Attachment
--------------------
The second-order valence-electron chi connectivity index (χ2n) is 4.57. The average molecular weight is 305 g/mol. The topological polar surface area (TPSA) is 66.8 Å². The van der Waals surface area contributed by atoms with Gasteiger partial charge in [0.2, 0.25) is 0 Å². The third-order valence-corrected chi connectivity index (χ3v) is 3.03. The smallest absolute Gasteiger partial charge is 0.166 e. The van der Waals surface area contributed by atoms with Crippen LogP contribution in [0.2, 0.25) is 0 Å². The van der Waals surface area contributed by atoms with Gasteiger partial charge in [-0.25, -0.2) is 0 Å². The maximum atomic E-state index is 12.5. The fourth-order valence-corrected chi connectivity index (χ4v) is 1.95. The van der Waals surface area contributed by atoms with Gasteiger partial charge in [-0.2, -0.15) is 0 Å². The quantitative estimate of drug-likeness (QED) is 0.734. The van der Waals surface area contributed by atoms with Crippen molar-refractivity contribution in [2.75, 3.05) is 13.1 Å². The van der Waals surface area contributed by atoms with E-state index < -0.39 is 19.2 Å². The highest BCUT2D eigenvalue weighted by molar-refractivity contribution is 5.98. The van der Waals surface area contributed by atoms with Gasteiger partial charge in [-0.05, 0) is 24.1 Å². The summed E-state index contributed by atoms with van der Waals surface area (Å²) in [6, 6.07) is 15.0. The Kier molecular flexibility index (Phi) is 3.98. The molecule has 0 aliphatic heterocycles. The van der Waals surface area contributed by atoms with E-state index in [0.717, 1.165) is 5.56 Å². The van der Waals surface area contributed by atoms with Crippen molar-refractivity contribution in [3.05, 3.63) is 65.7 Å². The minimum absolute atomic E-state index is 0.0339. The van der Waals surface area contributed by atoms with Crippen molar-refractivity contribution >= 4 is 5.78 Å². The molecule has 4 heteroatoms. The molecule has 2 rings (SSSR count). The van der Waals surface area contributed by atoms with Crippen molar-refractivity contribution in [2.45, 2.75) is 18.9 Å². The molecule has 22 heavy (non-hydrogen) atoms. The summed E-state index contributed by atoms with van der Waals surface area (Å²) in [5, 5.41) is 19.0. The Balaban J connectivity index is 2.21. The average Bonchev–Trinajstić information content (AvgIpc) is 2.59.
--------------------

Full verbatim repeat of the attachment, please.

The second-order valence-electron chi connectivity index (χ2n) is 4.57. The average molecular weight is 305 g/mol. The topological polar surface area (TPSA) is 66.8 Å². The van der Waals surface area contributed by atoms with Gasteiger partial charge in [0.2, 0.25) is 0 Å². The third-order valence-corrected chi connectivity index (χ3v) is 3.03. The smallest absolute Gasteiger partial charge is 0.166 e. The van der Waals surface area contributed by atoms with Crippen LogP contribution in [0.2, 0.25) is 0 Å². The van der Waals surface area contributed by atoms with Gasteiger partial charge in [-0.25, -0.2) is 0 Å². The maximum atomic E-state index is 12.5. The fourth-order valence-corrected chi connectivity index (χ4v) is 1.95. The van der Waals surface area contributed by atoms with Gasteiger partial charge in [-0.2, -0.15) is 0 Å². The quantitative estimate of drug-likeness (QED) is 0.734. The van der Waals surface area contributed by atoms with Crippen molar-refractivity contribution in [2.75, 3.05) is 13.1 Å². The van der Waals surface area contributed by atoms with E-state index < -0.39 is 19.2 Å². The highest BCUT2D eigenvalue weighted by molar-refractivity contribution is 5.98. The van der Waals surface area contributed by atoms with Gasteiger partial charge in [-0.05, 0) is 24.1 Å². The summed E-state index contributed by atoms with van der Waals surface area (Å²) in [6, 6.07) is 15.0. The Kier molecular flexibility index (Phi) is 3.98. The molecule has 0 aliphatic heterocycles. The van der Waals surface area contributed by atoms with E-state index in [0.717, 1.165) is 5.56 Å². The van der Waals surface area contributed by atoms with Crippen molar-refractivity contribution in [3.05, 3.63) is 65.7 Å². The minimum absolute atomic E-state index is 0.0339. The van der Waals surface area contributed by atoms with Crippen molar-refractivity contribution >= 4 is 5.78 Å². The molecule has 4 heteroatoms. The molecule has 2 rings (SSSR count). The van der Waals surface area contributed by atoms with Crippen molar-refractivity contribution in [2.45, 2.75) is 18.9 Å². The molecule has 22 heavy (non-hydrogen) atoms. The summed E-state index contributed by atoms with van der Waals surface area (Å²) in [5, 5.41) is 19.0. The Balaban J connectivity index is 2.21. The average Bonchev–Trinajstić information content (AvgIpc) is 2.59.